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for instance, who may be believers in the scientific doctrines of evolution and a natural divine immanence, and have parted company with the Hebrew conception of Jehovah, how we can harmonize with. such modern beliefs our usage or any usage of the old Hebrew words, or how turn for truth or for comfort to the lines which picture the Eternal Power as the tender shepherd of mankind,— when inquiries like these press us, we ought not to evade nor blink them as if fearing some dire result, but be ready to give a reason for the faith or, if it be that, for the non-faith which may be in us. There is no result in religious things more dire than that intellectual tampering with truth which becomes insincerity in utterance and fraud in action.
Taking, then, such an utterance as the Twentythird Psalm as one of the most noted high-water marks in the ancient expression of religious sentiment, what shall we say for it in the light of those rational views of religion which the new science of this century has been shaping? On the answer to this question will depend, perhaps, certain momentous issues, as whether these new scienceshaped views of religion will be merely critical, or positively and creatively religious. Will they remain on the plane of analytical religious philosophy merely, or will they be capable of nourishing the impulse to worship? I do not mean necessarily worship at fixed places and times, but that worship which is in spirit and truth and resolute noble purpose; and, what is more, will these new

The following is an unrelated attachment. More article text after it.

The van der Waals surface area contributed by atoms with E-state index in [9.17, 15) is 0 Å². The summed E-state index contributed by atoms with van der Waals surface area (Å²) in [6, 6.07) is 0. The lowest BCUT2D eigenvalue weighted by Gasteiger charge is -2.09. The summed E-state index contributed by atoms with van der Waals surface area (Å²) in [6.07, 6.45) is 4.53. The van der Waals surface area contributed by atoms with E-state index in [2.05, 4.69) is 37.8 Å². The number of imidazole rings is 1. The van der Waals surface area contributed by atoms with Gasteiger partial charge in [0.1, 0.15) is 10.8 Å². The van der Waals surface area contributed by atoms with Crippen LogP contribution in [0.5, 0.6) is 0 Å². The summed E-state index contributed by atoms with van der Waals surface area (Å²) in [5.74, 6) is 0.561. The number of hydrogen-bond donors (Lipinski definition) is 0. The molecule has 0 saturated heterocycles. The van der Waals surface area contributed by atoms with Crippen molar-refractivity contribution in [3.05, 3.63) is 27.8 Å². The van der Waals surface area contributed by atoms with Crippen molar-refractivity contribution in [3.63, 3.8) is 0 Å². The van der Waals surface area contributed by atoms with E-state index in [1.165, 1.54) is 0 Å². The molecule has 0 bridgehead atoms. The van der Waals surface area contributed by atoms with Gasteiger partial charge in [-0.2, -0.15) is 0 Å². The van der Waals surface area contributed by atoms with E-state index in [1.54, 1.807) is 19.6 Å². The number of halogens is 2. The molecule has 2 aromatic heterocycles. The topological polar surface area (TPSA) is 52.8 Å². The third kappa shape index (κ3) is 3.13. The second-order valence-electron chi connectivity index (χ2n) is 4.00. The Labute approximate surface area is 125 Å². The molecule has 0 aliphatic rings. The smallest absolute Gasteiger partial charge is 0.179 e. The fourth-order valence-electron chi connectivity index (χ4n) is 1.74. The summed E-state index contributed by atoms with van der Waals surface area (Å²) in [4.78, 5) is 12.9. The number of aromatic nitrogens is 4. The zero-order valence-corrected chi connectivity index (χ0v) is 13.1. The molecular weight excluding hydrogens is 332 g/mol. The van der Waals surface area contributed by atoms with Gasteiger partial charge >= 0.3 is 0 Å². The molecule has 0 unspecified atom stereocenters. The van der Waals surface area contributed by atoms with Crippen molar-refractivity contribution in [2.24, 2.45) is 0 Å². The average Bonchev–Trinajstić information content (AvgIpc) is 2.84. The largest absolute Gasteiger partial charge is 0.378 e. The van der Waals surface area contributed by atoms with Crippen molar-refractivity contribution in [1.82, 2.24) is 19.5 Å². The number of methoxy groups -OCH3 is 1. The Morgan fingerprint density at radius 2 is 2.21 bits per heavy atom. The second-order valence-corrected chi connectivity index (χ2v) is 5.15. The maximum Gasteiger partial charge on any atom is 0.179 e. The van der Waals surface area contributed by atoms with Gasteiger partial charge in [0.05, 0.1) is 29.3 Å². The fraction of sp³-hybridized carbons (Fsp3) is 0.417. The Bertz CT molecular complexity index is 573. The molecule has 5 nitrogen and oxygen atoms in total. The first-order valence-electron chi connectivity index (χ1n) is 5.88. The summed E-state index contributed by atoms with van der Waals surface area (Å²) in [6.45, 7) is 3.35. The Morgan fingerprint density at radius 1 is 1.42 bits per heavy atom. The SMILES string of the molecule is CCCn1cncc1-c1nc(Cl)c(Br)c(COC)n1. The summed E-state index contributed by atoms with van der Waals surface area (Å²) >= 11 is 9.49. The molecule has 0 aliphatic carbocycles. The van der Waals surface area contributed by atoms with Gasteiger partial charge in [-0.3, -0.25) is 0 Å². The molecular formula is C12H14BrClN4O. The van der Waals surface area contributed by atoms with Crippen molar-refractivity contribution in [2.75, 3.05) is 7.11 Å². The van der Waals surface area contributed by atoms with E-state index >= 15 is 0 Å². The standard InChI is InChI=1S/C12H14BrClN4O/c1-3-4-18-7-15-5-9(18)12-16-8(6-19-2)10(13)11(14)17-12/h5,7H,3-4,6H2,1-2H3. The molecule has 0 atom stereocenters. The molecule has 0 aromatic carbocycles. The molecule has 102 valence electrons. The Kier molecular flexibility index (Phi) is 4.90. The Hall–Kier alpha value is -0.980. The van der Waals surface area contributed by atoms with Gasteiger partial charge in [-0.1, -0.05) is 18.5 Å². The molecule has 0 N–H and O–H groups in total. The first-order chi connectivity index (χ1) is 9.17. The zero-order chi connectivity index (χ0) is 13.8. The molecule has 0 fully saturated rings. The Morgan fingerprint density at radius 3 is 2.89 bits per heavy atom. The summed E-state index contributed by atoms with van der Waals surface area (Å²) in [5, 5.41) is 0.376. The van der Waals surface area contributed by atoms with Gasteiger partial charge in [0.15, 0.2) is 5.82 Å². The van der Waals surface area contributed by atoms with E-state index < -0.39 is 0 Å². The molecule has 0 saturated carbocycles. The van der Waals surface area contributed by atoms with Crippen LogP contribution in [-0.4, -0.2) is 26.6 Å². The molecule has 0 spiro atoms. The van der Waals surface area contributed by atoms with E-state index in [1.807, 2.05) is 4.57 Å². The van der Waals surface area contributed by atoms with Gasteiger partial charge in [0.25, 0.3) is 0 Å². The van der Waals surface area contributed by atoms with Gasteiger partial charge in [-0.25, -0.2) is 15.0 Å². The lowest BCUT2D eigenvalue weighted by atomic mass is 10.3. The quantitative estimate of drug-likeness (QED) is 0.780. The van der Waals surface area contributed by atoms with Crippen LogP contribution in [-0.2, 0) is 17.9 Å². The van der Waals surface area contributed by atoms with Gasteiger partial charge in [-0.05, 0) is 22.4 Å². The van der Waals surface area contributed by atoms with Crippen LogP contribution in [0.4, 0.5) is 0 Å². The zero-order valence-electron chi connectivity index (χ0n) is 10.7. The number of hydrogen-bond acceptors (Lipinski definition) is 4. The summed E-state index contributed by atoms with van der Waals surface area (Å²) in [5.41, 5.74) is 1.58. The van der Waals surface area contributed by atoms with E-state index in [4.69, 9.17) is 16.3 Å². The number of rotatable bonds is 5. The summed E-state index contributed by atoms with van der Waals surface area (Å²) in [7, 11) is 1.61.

scientific views of religion give impulse to that consecrated and persistent action which will result in the continued moral progress and spiritualization of mankind? On these several and searching questions the discourses on the specific portions of the Psalm may throw some helpful light. But, primarily, the theme has such a large unfolding into the whole question of the relation of science. to sentiment, and of sentiment as an essential factor of religion, that a prior consideration of these points will be helpful.
And, first of all, it must of course be borne in mind that we are here using the word "sentiment " in the sense given by the dictionaries as its first and most usual meaning; namely, as that function of the human mind which manifests itself in mental feeling, emotion, or inward sensitiveness to impressions from certain ideas or from outward things, as distinguished from the ideas themselves. and from the faculty of mental perception and judgment. The term "sentiment," especially in the plural form, is sometimes used as a synonyme for "opinions," or mental views. But this is not a meaning with which we are now dealing.
A second point to be kept clearly in mind is that, when we are considering the present applicability of any past form of religious expression, whether it be an institution or usage, a work of art or a piece of literature, we must make a broad distinction between the expression of sentiment and the expression of beliefs or opinions.